Dear Classic Car Enthusiast
This year, despite feeling like a never-ending nightmare across the world, is unfolding towards the end. The wheels of the classic car market are still rolling on, and we are trying to avoid a few potholes which distract us along the journey. For sure, 2020 is a year we will never forget.
Although we have not seen as many classics on the open road as before, the market has reported high sales figures and some dealers are talking of low stock levels and record months.
The market has been a bit of an eyeopener with lots of cars being offered and sold in high numbers; we will admit to seeing some pretty respectable and interesting cars changing hands.
How has this affected the market? Well, we still see retails prices holding their own, but some marques have suffered this year.
Aston Martins have taken a hit for a number of reasons, Ferraris have slowed down a little and Bentleys are reporting the occasional price freeze, whereas Jaguars are keeping to the average levels and modern classics are actually tearing away.
The latter observations bring me nicely to recent auctions reporting cracking results across the board… In truth, we have our reservations about the future and what to expect.
We may well be speaking out of turn here, but our readers will take it in the right context! Why are auction houses letting the sellers write their own cars’ history and condition reports? Nice one guys! That’s because… there is NO COMEBACK!
Moreover, who is predicting the estimated prices and why are we seeing far more no-reserve cars? Of course, the ‘no-reserve’ allows the market to decide its own performance.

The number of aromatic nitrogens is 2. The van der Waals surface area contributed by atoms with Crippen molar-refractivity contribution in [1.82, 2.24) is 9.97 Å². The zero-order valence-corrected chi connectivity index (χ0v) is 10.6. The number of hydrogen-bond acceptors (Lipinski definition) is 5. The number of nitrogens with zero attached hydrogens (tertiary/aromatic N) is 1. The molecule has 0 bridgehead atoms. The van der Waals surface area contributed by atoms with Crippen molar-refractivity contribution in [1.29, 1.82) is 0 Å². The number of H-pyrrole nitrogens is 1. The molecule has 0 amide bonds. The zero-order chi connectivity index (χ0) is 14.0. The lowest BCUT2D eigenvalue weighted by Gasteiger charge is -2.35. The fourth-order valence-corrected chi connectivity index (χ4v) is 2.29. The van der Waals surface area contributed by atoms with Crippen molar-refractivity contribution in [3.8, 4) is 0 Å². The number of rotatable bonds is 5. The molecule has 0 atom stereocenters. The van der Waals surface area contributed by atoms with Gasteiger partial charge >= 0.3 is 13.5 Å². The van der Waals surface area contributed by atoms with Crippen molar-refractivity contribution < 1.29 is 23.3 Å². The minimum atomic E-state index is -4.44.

It is a great idea, fostered by the auction houses: the option speeds up the bidding (when it starts low) and then there is a chance that our well-known addiction may kick in: it only takes two potential buyers to lock horns, as we have recently witnessed, and things will precipitate.
Yes, there were some very good results recently, retail figures without the comeback, and little overheads: it all makes life more interesting. But running a six-hour auction from your armchair is no fun!
Hat off to these guys, they have nipped in and worked the market really well, but will it last? Time will tell, we think it will all revert back quite soon. Well, at least, let’s hope so.
If a car does not sell through auction, it is only worth what the highest (unaccepted) bid was, as that is how the market will judge that car, unfortunately. Please be fully aware of the potential for a car to be ‘burnt’ as the current practice can damage values.
We really feel the need to impress on anyone thinking of online bidding, the necessity to study the market and spend some time investigating any classic being offered through auction, as they are in the auction for a reason.
If you need any assistance with buying selling, or just friendly straightforward advice, then you know where we are.
Let’s just hope we can get our classics out on the open road soon and blow a few cobwebs away.
PS:Cars for sale not advertised.